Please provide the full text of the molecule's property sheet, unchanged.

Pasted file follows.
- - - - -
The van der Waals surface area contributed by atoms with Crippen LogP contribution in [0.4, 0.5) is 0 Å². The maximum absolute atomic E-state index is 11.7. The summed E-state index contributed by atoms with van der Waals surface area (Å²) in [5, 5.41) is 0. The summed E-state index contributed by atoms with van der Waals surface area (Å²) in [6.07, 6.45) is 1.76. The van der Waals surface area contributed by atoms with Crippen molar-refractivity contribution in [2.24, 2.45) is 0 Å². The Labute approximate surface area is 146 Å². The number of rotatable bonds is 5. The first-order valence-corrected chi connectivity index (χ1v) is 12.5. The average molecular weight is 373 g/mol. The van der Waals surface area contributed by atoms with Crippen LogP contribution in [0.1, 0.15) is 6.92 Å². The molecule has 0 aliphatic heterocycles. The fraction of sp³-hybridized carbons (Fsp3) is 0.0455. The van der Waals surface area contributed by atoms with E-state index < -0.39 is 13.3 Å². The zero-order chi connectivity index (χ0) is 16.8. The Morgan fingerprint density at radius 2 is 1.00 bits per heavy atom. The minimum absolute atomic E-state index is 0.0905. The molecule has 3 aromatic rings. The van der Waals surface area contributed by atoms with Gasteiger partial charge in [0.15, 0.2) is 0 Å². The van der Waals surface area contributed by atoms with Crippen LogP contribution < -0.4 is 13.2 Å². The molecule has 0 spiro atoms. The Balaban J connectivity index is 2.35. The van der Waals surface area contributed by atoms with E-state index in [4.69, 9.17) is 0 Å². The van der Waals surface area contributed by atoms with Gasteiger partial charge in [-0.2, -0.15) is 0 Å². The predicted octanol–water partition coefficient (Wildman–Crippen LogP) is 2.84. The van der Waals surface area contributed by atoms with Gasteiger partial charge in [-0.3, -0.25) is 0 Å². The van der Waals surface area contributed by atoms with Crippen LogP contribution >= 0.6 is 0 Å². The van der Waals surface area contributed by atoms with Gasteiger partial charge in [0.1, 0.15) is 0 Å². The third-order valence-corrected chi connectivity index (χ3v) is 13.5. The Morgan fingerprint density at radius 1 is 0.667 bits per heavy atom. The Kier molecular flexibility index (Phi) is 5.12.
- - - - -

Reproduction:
The van der Waals surface area contributed by atoms with Crippen LogP contribution in [0.4, 0.5) is 0 Å². The maximum absolute atomic E-state index is 11.7. The summed E-state index contributed by atoms with van der Waals surface area (Å²) in [5, 5.41) is 0. The summed E-state index contributed by atoms with van der Waals surface area (Å²) in [6.07, 6.45) is 1.76. The van der Waals surface area contributed by atoms with Crippen molar-refractivity contribution in [2.24, 2.45) is 0 Å². The Labute approximate surface area is 146 Å². The number of rotatable bonds is 5. The first-order valence-corrected chi connectivity index (χ1v) is 12.5. The average molecular weight is 373 g/mol. The van der Waals surface area contributed by atoms with Crippen LogP contribution in [0.1, 0.15) is 6.92 Å². The molecule has 0 aliphatic heterocycles. The fraction of sp³-hybridized carbons (Fsp3) is 0.0455. The van der Waals surface area contributed by atoms with E-state index < -0.39 is 13.3 Å². The zero-order chi connectivity index (χ0) is 16.8. The Morgan fingerprint density at radius 2 is 1.00 bits per heavy atom. The minimum absolute atomic E-state index is 0.0905. The molecule has 3 aromatic rings. The van der Waals surface area contributed by atoms with Gasteiger partial charge in [0.15, 0.2) is 0 Å². The van der Waals surface area contributed by atoms with Crippen LogP contribution < -0.4 is 13.2 Å². The molecule has 0 spiro atoms. The Balaban J connectivity index is 2.35. The van der Waals surface area contributed by atoms with E-state index in [4.69, 9.17) is 0 Å². The van der Waals surface area contributed by atoms with Gasteiger partial charge in [-0.2, -0.15) is 0 Å². The predicted octanol–water partition coefficient (Wildman–Crippen LogP) is 2.84. The van der Waals surface area contributed by atoms with Gasteiger partial charge in [-0.3, -0.25) is 0 Å². The van der Waals surface area contributed by atoms with Crippen LogP contribution >= 0.6 is 0 Å². The van der Waals surface area contributed by atoms with Gasteiger partial charge in [0.1, 0.15) is 0 Å². The third-order valence-corrected chi connectivity index (χ3v) is 13.5. The Morgan fingerprint density at radius 1 is 0.667 bits per heavy atom. The Kier molecular flexibility index (Phi) is 5.12.